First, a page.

Who's got the edge? Illinois vs. Western Illinois

Who's got the edge? Illinois vs. Western Illinois

Beat writer Scott Richey breaks down Illinois and Western Illinois:

OFFENSE

The offensive styles for the Illini and Leathernecks couldn't be more different. Illinois was able to show off offensive coordinator Rod Smith's run-based spread — at least in the second half — against Kent State. The main goal? Get the ball to the team's athletes in space and let them go to work. The Illini will be short some of those athletes in the passing game, but a productive stable of running backs could make up for those losses. Western Illinois runs a more traditional system with a two-back backfield, plenty of work for the team's tight ends and a pure pocket passer in three-year starting quarterback Sean McGuire.

Advantage: Illinois

DEFENSE

The fact McGuire has just 319 career rushing yards plays into Illinois' favor. Kent State's Woody Barrett re-emphasized the type of struggles the Illini defense can have against a mobile quarterback. McGuire in the pocket makes for a go-to target for Illinois' defensive ends that still seem a bit more interested in chasing sacks than stopping the run. That's the Illini's challenge against the Leathernecks after running back Steve McShane proved to be WIU's top offensive weapon in its Week 1 loss to Montana State. The Leathernecks' defense gave up just 252 yards to the Bobcats, but the bulk of that came on the ground — Illinois' bread and butter.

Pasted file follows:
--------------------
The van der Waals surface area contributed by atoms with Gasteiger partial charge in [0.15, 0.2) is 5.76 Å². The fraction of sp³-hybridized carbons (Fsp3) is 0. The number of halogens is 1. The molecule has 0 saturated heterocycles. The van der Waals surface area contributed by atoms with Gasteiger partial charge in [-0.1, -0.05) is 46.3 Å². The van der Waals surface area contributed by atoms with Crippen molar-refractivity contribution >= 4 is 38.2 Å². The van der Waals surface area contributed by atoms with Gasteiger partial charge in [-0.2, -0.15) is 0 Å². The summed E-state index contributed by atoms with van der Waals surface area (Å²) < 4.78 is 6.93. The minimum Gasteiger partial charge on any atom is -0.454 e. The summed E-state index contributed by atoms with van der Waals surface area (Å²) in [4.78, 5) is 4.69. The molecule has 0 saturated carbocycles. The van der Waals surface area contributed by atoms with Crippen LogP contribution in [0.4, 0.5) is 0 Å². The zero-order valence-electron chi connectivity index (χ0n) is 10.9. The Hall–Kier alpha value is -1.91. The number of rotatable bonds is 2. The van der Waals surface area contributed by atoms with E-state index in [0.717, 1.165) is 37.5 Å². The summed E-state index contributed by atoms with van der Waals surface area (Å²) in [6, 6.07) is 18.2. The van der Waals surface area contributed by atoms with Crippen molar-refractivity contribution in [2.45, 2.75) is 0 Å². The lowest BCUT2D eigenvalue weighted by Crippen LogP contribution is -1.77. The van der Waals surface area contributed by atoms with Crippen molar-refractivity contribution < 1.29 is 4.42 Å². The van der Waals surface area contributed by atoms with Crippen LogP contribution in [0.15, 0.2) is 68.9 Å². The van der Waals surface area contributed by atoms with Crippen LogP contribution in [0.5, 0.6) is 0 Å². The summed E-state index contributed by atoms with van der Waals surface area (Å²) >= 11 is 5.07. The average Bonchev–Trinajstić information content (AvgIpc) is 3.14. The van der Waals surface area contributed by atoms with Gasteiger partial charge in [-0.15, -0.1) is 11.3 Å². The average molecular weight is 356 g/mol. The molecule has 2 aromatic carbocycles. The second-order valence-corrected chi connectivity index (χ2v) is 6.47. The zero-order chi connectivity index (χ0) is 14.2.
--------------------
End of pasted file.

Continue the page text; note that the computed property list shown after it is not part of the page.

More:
Advantage: Illinois

SPECIAL TEAMS

Neither team would like to see its punter on the field too often, but Illinois' Blake Hayes and Western Illinois' Adam Fellner could put on a show. Hayes averaged 53.4 yards on five punts against Kent State — good for third nationally so far — as the 6-foot-6 Aussie crushed a 69-yarder in Week 1. Fellner also punted five times, with a long of 58 buoying a 48.8 yards per punt average that also ranks him third nationally among FCS punters. Keeping Leathernecks kick returner Tony Tate in check will be key for Illinois, along with getting positive production in its own return game with true freshman Carlos Sandy likely the primary return man.

Advantage: Illinois

COACHING

Lovie Smith nearly got outdueled by a first-year coach last week in a solid debut for Kent State's Sean Lewis. Western Illinois' Jared Elliott is also in his first season in the top job after being promoted to replace Charlie Fisher after he decamped to the desert on Herm Edwards' Arizona State staff. Like Lewis, Elliott is a former offensive coordinator, and he might be itching to trot out his style against an Illinois defense that gave up 453 yards of total offense to the Golden Flashes. Experience, of course, counts on the sideline like it does on the field, and Illinois has an abundance in Smith and Co., both in the NFL and college.

Advantage: Illinois